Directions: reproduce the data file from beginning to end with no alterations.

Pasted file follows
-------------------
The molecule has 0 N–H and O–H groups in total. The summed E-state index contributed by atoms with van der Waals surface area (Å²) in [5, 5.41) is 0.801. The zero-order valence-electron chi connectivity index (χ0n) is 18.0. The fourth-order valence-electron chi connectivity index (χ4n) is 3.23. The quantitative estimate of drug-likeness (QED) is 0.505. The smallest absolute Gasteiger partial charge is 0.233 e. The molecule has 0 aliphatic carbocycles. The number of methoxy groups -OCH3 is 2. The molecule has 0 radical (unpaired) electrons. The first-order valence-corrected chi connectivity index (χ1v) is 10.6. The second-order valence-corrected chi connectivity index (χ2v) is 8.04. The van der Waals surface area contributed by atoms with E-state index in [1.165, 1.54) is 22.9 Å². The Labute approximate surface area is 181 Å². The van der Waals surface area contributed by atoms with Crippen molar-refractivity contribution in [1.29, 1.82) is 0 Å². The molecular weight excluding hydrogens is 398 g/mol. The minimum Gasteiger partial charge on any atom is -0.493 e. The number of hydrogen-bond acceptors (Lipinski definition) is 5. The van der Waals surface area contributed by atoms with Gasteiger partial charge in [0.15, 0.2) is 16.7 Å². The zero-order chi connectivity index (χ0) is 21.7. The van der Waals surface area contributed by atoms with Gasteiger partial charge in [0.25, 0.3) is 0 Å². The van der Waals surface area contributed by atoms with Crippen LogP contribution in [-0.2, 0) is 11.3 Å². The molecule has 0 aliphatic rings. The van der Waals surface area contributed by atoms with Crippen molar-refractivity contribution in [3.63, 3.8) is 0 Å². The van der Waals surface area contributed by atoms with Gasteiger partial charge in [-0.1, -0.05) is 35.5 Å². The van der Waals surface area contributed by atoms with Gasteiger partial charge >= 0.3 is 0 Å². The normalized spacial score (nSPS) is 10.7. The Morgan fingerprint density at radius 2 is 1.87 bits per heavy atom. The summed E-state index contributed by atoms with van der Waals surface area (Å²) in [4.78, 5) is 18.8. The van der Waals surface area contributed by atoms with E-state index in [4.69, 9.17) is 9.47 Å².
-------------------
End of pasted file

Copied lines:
The molecule has 0 N–H and O–H groups in total. The summed E-state index contributed by atoms with van der Waals surface area (Å²) in [5, 5.41) is 0.801. The zero-order valence-electron chi connectivity index (χ0n) is 18.0. The fourth-order valence-electron chi connectivity index (χ4n) is 3.23. The quantitative estimate of drug-likeness (QED) is 0.505. The smallest absolute Gasteiger partial charge is 0.233 e. The molecule has 0 aliphatic carbocycles. The number of methoxy groups -OCH3 is 2. The molecule has 0 radical (unpaired) electrons. The first-order valence-corrected chi connectivity index (χ1v) is 10.6. The second-order valence-corrected chi connectivity index (χ2v) is 8.04. The van der Waals surface area contributed by atoms with E-state index in [1.165, 1.54) is 22.9 Å². The Labute approximate surface area is 181 Å². The van der Waals surface area contributed by atoms with Crippen molar-refractivity contribution in [1.29, 1.82) is 0 Å². The molecular weight excluding hydrogens is 398 g/mol. The minimum Gasteiger partial charge on any atom is -0.493 e. The number of hydrogen-bond acceptors (Lipinski definition) is 5. The van der Waals surface area contributed by atoms with Gasteiger partial charge in [0.15, 0.2) is 16.7 Å². The zero-order chi connectivity index (χ0) is 21.7. The van der Waals surface area contributed by atoms with Gasteiger partial charge in [0.25, 0.3) is 0 Å². The van der Waals surface area contributed by atoms with Crippen LogP contribution in [-0.2, 0) is 11.3 Å². The molecule has 0 aliphatic rings. The van der Waals surface area contributed by atoms with Crippen molar-refractivity contribution in [3.63, 3.8) is 0 Å². The van der Waals surface area contributed by atoms with Gasteiger partial charge in [-0.1, -0.05) is 35.5 Å². The van der Waals surface area contributed by atoms with Gasteiger partial charge >= 0.3 is 0 Å². The normalized spacial score (nSPS) is 10.7. The Morgan fingerprint density at radius 2 is 1.87 bits per heavy atom. The summed E-state index contributed by atoms with van der Waals surface area (Å²) in [4.78, 5) is 18.8. The van der Waals surface area contributed by atoms with E-state index in [4.69, 9.17) is 9.47 Å².